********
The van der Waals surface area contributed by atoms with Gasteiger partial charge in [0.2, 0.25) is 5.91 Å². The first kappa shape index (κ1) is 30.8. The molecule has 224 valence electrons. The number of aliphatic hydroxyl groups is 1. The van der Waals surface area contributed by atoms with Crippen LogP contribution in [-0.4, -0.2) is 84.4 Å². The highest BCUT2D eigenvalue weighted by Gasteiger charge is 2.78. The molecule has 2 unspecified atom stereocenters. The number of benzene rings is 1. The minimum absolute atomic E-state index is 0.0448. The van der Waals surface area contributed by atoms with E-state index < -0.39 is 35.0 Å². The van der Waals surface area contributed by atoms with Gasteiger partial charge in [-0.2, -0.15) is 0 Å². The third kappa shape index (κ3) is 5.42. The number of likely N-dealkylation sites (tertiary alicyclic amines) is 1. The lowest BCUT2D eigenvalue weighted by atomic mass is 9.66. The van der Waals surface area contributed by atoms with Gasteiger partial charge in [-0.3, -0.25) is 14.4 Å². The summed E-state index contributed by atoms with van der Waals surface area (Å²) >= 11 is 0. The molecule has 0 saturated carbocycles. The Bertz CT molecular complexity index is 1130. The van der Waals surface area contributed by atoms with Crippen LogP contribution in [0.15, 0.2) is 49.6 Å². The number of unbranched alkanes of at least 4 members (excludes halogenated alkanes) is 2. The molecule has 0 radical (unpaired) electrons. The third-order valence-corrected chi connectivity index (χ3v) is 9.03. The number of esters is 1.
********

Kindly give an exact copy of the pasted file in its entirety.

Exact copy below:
The van der Waals surface area contributed by atoms with Gasteiger partial charge in [0.2, 0.25) is 5.91 Å². The first kappa shape index (κ1) is 30.8. The molecule has 224 valence electrons. The number of aliphatic hydroxyl groups is 1. The van der Waals surface area contributed by atoms with Crippen LogP contribution in [-0.4, -0.2) is 84.4 Å². The highest BCUT2D eigenvalue weighted by Gasteiger charge is 2.78. The molecule has 2 unspecified atom stereocenters. The number of benzene rings is 1. The minimum absolute atomic E-state index is 0.0448. The van der Waals surface area contributed by atoms with E-state index < -0.39 is 35.0 Å². The van der Waals surface area contributed by atoms with Gasteiger partial charge in [-0.2, -0.15) is 0 Å². The third kappa shape index (κ3) is 5.42. The number of likely N-dealkylation sites (tertiary alicyclic amines) is 1. The lowest BCUT2D eigenvalue weighted by atomic mass is 9.66. The van der Waals surface area contributed by atoms with Gasteiger partial charge in [-0.3, -0.25) is 14.4 Å². The summed E-state index contributed by atoms with van der Waals surface area (Å²) >= 11 is 0. The molecule has 0 saturated carbocycles. The Bertz CT molecular complexity index is 1130. The van der Waals surface area contributed by atoms with Crippen LogP contribution in [0.15, 0.2) is 49.6 Å². The number of unbranched alkanes of at least 4 members (excludes halogenated alkanes) is 2. The molecule has 0 radical (unpaired) electrons. The third-order valence-corrected chi connectivity index (χ3v) is 9.03. The number of esters is 1.